Bridging Humanity with Compassion: UN Commission on the Status of Women

Artwork by Jane Evershed, www.janeevershedart.com

Artwork by Jane Evershed, www.janeevershedart.com

Briding Humanity with Compassion final copy 2The most empowering experiences I had at the UN Commission on the Status of Women (UNCSW) came in a series of events called “Bridging Humanity with Compassion.” We formed circles to share our stories and our dreams of a transformed world. These circles provided sacred space for every voice to be heard and for making spiritual connections to empower our social activism.

pictured with Ann Smith, holding "Intercultural Ministry: Hope for a Changing World," which I co-edited with Grace Ji-Sun Kim

pictured with Ann Smith, holding “Intercultural Ministry: Hope for a Changing World,” which I co-edited with Grace Ji-Sun Kim

My friend Ann Smith, co-founder and director of Circle Connections and featured in my book She Lives! Sophia Wisdom Works in the World, facilitated one of these events called “Organizing to Keep on Moving Forward.” It was wonderful to connect again with Ann in this circle where we all spoke about matching our passions with actions for the empowerment of women and other marginalized people. We all shared stories of our organizations and talked about ways we can bring our organizations together for increased power to bring change. I represented Equity for Women in the Church and Christian Feminism Today. Other amazing organizations represented were Circle Connections, Earth Child Institute, International Public Policy Institute, United Religions Initiative, and Charter for Compassion International.

Monica Willard

Monica Willard

Sande Hart

Sande Hart

After this event, it was exciting to talk with Monica Willard, United Religions Initiative Representative to the UN, and Sande Hart, Director of Charter for Compassion: Women and Girls, about their work. The United Religions Initiative promotes interfaith cooperation to cultivate peace and justice by bridging religious and cultural differences and working together for the good of the world. I talked with Monica about ways Equity for Women in the Church and Christian Feminism Today share United Religions Initiative’s big vision of “a world at peace, sustained by interconnected communities committed to respect for diversity, nonviolent resolution of conflict, and social, political, economic, and environmental justice.” Charter for Compassion: Women and Girls advocates for gender equality, education for all girls and women, female leadership, and other feminist issues. Sande and I quickly understood that the organizations we represent share the big vision of a world in which girls and women of all races and cultures can become all we’re meant to be.Charter for Compassion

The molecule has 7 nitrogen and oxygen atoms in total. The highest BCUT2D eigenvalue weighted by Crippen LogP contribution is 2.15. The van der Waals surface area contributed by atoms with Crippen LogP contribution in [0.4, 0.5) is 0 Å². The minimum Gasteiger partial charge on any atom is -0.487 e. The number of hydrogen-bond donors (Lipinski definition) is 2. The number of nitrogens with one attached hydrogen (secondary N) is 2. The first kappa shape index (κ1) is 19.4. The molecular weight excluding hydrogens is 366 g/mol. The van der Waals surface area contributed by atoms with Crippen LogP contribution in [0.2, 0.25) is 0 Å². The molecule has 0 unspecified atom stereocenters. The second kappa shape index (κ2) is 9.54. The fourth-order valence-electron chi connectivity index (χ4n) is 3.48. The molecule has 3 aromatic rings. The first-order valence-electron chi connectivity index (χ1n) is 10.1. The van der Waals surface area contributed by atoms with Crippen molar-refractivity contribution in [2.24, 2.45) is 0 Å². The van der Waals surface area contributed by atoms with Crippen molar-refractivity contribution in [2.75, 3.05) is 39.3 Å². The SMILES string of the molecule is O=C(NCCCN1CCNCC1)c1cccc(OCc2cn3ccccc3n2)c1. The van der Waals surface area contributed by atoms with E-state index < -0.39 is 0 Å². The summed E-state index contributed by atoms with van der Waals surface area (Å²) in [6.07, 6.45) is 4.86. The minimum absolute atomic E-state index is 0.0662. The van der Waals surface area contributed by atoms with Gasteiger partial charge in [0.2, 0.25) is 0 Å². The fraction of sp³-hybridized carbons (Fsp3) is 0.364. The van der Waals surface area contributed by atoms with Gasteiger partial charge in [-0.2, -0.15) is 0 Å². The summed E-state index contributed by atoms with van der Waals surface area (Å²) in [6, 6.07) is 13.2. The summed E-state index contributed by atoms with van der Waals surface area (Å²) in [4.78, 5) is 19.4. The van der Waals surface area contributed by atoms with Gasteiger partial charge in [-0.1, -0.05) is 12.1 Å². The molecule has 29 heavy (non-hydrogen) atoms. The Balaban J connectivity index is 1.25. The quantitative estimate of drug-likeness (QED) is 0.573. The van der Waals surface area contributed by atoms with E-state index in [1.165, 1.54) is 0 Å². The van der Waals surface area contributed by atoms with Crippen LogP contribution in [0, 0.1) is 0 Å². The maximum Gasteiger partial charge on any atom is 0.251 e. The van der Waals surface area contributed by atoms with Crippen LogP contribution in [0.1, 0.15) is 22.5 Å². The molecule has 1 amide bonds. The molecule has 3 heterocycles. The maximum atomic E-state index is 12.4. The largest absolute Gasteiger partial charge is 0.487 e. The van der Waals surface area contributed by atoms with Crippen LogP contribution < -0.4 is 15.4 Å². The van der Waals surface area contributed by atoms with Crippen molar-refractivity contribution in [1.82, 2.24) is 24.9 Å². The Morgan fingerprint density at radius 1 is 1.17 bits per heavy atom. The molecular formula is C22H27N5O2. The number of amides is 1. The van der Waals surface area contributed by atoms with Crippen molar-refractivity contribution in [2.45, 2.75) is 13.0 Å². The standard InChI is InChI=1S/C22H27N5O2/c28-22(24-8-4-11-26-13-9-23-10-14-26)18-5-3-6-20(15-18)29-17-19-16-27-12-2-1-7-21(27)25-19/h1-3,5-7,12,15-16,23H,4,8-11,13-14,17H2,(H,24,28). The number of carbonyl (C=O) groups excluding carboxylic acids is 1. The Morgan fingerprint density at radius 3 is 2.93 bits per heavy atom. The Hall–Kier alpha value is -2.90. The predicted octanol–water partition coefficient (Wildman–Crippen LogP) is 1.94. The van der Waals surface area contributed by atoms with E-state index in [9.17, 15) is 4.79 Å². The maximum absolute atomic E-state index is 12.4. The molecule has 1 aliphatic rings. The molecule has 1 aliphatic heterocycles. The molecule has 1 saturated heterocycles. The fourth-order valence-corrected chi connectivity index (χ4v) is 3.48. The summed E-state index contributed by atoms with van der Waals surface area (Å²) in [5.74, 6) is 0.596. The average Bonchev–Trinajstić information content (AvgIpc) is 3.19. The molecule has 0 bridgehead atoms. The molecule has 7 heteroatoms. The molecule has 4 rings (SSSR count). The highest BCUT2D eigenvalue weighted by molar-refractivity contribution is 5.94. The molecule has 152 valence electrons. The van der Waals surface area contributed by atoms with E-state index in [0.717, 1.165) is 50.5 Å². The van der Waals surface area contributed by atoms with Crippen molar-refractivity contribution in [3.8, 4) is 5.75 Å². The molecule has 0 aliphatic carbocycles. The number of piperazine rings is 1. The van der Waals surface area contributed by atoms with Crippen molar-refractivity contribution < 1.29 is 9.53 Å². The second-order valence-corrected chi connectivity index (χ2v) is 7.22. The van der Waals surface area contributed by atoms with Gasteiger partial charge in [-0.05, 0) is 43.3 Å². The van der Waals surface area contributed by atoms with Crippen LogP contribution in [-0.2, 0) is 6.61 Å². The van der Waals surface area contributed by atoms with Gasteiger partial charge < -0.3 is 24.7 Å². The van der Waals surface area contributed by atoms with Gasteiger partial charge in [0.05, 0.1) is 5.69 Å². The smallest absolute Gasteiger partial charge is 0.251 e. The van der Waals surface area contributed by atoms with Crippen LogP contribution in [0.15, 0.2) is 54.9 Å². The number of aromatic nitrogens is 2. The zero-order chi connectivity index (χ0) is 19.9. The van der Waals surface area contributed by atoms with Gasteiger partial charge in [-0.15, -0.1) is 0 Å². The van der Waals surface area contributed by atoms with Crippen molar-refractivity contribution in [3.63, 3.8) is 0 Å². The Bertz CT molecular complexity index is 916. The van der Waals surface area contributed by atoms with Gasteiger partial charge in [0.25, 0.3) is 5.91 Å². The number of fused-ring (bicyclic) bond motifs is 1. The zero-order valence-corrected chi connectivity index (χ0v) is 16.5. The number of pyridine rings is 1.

Circle Sat.Another of these empowering events I attended was called “Compassionate Listening—Every Voice Counts,” facilitated by Ann Circle Sat 2Smith, Monica Willard, and Sande Hart. In this sacred circle women and girls from around the world shared our passions, dreams, challenges, and solutions. We celebrated our collective wisdom as everyone in the circle took turns sharing stories and listening with compassion. An awesome thing happened in this circle. In the midst of her story of her work for women and girls in Pakistan, Sabina Rifat sang a freedom song. Across the room Pam Rajput from India joined in singing this song and then Alice Garrick from Pakistan joined the song. Ann Smith later commented, “This spontaneous act of compassion by three women who had been strangers until the singing of this song united us all in a way that surpassed all expectations.” We all stood in the circle and joined our lifted hands, as Sabina, Pam, and Alice sang the freedom song again: “We will win, we will win, if you are with us, if we are together. Even though the life is a new war at each step, we will win.”circle cropped

At the conclusion of each of these circle events, we spoke together the UNCSW Prayer, that Ann Smith wrote in collaboration with Sr. Helena Marie of the Episcopal Church, Eileen King of World Day of Prayer, and Florence Kelley of Baha’i International. They wrote this prayer for the Fourth UN World Conference on Women, held in Beijing in 1995. Ann said she had been delighted when she’d heard Hillary Clinton conclude her famous speech at the Beijing conference with this prayer:

“Let us see one another through eyes enlightened by understanding and compassion. Release us from judgment so we can receive the stories of our sisters and brothers with respect and attention. Open our hearts to the cries of a suffering world and the healing melodies of peace and justice for all creation. Empower us to be instruments of justice and equality everywhere.”

In spite of the proliferation of injustices in our country and around the world, I found renewed hope at the UNCSW as I learned about so many organizations doing powerful work for justice and peace. The inspiring stories I heard increased my belief that by joining together with compassion we can transform our world.

 

 

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2 Comments

  1. Susanne Johnson
    Posted April 1, 2017 at 3:26 pm | Permalink

    This blog piece is both inspirational and informative. Thanks, Jann.

  2. janna
    Posted April 1, 2017 at 4:10 pm | Permalink

    Thank you for your kind comment, Susanne!

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